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I would like to develop an application for iPad, using a layout like that shown in this link:


As you can see in the image on one page I would like to insert a UITableView (B), two UIScrollView (one vertical (D) and one horizontal (A)) and a simple UIView (C).

What is the best way to develop such interfaces?

It 'best to use a single ViewController that manages all the views that I need, or create a ViewController for each view, and then combine them all together in another UIViewController?


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2 Answers 2

I disagree with @TomSwift. When these things get complicated, it's very helpful to break them out into their own view controllers. You'll create a view controller of the correct type and then [self.view addSubview:vc.view] at some point.

The problem with making one complicated view controller is that it becomes delegate and datasource for too many things that are internal details of individual subviews. Your delegate methods now need to check which tableview is talking to them, for instance.

Splitting them up also makes it much easier to manage rotation, particularly if you want a different set of views displayed in each orientation. This is good for memory management as well, since the VCs can automatically unload the views you aren't using anymore.

Breaking things up too small is of course also a problem. There is a cost to having separate view controllers, especially if they interact with each other. Having a good feel for when is the right time is the mark of an experienced developer. But for the view you showed, I would almost certainly break it up. Your situation looks very much like UISplitViewController.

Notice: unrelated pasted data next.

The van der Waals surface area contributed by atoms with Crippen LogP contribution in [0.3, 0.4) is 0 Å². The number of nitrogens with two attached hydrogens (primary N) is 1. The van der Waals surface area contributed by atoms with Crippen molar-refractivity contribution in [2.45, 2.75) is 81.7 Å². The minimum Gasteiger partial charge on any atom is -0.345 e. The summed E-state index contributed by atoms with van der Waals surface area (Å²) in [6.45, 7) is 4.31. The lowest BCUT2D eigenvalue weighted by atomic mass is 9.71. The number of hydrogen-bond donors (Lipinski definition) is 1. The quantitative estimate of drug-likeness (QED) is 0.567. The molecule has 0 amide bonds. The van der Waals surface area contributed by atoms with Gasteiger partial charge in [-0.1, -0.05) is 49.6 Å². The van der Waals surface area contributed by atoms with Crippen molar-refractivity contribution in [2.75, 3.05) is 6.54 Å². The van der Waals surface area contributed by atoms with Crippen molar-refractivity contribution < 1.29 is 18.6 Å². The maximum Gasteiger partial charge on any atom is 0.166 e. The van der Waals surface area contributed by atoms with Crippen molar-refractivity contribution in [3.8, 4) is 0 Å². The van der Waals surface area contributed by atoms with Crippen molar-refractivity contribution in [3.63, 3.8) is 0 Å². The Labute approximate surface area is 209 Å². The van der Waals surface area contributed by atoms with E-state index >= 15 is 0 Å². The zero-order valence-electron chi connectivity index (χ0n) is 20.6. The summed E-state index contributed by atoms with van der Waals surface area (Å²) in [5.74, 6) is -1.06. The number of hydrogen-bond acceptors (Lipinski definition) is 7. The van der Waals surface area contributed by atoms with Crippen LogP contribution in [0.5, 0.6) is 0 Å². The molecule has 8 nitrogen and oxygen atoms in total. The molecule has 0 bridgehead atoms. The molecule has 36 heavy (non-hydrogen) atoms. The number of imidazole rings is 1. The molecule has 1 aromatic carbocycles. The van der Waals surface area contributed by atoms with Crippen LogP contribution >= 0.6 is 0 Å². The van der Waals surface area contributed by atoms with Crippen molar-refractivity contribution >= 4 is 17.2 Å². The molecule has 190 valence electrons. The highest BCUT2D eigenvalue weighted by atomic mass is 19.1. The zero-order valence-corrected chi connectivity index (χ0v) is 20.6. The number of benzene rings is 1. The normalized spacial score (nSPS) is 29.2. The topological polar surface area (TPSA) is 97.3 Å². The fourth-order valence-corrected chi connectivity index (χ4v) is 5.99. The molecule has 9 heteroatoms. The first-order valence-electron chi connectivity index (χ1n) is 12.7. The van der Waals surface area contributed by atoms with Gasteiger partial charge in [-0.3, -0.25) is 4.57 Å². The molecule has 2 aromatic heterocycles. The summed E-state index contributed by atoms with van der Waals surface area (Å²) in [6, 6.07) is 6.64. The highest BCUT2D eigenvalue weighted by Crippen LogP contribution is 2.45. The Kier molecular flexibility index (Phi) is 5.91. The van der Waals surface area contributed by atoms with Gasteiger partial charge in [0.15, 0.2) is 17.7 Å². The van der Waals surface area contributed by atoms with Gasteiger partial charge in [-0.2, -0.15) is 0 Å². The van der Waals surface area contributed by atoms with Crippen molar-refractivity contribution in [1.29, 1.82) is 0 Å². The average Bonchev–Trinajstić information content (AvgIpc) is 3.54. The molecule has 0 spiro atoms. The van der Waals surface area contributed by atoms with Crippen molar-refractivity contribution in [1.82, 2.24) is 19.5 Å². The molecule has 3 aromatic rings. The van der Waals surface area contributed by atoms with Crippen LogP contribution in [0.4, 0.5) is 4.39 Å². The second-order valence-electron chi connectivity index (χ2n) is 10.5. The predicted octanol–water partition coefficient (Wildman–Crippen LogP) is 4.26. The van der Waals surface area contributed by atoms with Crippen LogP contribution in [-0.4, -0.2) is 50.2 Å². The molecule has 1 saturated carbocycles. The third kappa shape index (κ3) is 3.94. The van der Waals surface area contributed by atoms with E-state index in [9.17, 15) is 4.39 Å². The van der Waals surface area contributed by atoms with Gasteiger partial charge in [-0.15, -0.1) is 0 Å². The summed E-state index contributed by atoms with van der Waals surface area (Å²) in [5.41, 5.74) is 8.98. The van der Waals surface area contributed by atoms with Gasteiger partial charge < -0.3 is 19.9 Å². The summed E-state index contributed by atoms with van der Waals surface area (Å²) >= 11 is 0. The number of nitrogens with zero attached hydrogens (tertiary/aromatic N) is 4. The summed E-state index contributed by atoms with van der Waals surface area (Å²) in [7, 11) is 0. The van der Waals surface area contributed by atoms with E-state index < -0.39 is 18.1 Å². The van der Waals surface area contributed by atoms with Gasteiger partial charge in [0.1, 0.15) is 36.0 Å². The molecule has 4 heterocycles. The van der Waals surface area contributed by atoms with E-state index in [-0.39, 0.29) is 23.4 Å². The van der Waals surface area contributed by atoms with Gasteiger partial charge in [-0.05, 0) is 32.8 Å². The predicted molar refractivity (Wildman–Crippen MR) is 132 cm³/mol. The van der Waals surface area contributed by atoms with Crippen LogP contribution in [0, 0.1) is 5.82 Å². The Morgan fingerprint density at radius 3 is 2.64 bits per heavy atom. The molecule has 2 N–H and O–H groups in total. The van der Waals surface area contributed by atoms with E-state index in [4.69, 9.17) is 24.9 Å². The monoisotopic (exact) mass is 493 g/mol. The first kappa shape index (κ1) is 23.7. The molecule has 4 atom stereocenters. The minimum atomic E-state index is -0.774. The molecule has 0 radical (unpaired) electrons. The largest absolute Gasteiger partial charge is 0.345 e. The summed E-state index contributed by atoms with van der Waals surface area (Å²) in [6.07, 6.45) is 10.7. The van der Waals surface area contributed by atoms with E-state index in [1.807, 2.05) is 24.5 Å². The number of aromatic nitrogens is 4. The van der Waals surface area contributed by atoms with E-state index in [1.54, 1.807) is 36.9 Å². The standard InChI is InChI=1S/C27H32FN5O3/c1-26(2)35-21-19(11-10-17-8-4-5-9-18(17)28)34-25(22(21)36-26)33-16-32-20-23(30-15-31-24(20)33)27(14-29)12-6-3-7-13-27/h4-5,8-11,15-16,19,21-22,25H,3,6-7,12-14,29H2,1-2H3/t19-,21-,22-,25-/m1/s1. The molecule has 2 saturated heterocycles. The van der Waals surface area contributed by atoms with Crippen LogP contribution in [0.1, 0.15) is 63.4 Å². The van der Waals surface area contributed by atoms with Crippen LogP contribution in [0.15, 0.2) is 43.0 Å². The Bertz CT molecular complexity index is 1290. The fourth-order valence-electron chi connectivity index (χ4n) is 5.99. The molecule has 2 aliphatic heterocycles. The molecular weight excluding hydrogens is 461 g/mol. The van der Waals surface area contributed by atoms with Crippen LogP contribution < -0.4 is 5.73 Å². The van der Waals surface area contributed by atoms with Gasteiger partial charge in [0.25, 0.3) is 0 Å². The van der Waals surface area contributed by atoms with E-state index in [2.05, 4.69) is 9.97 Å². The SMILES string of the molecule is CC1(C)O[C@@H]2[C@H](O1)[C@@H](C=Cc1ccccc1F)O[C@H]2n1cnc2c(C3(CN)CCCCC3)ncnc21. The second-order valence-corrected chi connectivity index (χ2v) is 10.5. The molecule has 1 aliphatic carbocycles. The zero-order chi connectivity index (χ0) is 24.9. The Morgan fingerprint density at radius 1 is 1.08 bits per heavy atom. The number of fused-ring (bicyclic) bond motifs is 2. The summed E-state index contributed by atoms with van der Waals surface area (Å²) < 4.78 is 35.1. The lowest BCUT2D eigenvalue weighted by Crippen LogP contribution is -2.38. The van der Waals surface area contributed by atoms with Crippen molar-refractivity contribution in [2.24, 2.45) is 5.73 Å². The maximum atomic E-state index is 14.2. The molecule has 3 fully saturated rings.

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Thank you for the answer! Why did you say "Splitting them up also makes it much easier to manage rotation, particularly if you want a different set of views displayed in each orientation." ?In this case how it would be handled the rotation of each views? –  Alex Dec 21 '11 at 8:29
The point here is the case where you want to hide some views in portrait or landscape (for instance your side scroller). With separate view controllers, you can let your master view controller drop (nil) the entire subview and its view controller. Then when you rotate back, you can recreate it. With a separate nib file, this is pretty easy. If everything is in one nib file, then you have to do a lot of coding by hand to get the same benefit. –  Rob Napier Dec 21 '11 at 13:35
I tried to do as you suggested because I think is the best way, but when the interface rotates, some methods such as -(void)didRotateFromInterfaceOrientation:(UIInterfaceOrientation)fromInterfaceO‌​rientation are only called in the MasterViewController and not in the others. It's normal? In this case, if I have to resize the subviews of the other ViewController whenever the interface rotates from landscape to portrait and viceversa, I have to call a method for each child UIViewController to resize their views? –  Alex Dec 21 '11 at 15:32
This is correct. You'll need to pass through the view controller event messages to your children view controllers. You usually just do this by storing your children vcs in an array, and looping over it. –  Rob Napier Dec 21 '11 at 16:35
Thanks Rob, you've been very helpful. –  Alex Dec 22 '11 at 9:04

Likely a single view controller, IMO, unless you plan to reuse some of these panes in other places. In which case you could implement a "container view controller" with a single view to handle the layout of the child view controllers.

Typically view controllers manage "full screen" (or nearly full screen) views. The exceptions are fairly rare - UISplitViewController is one.

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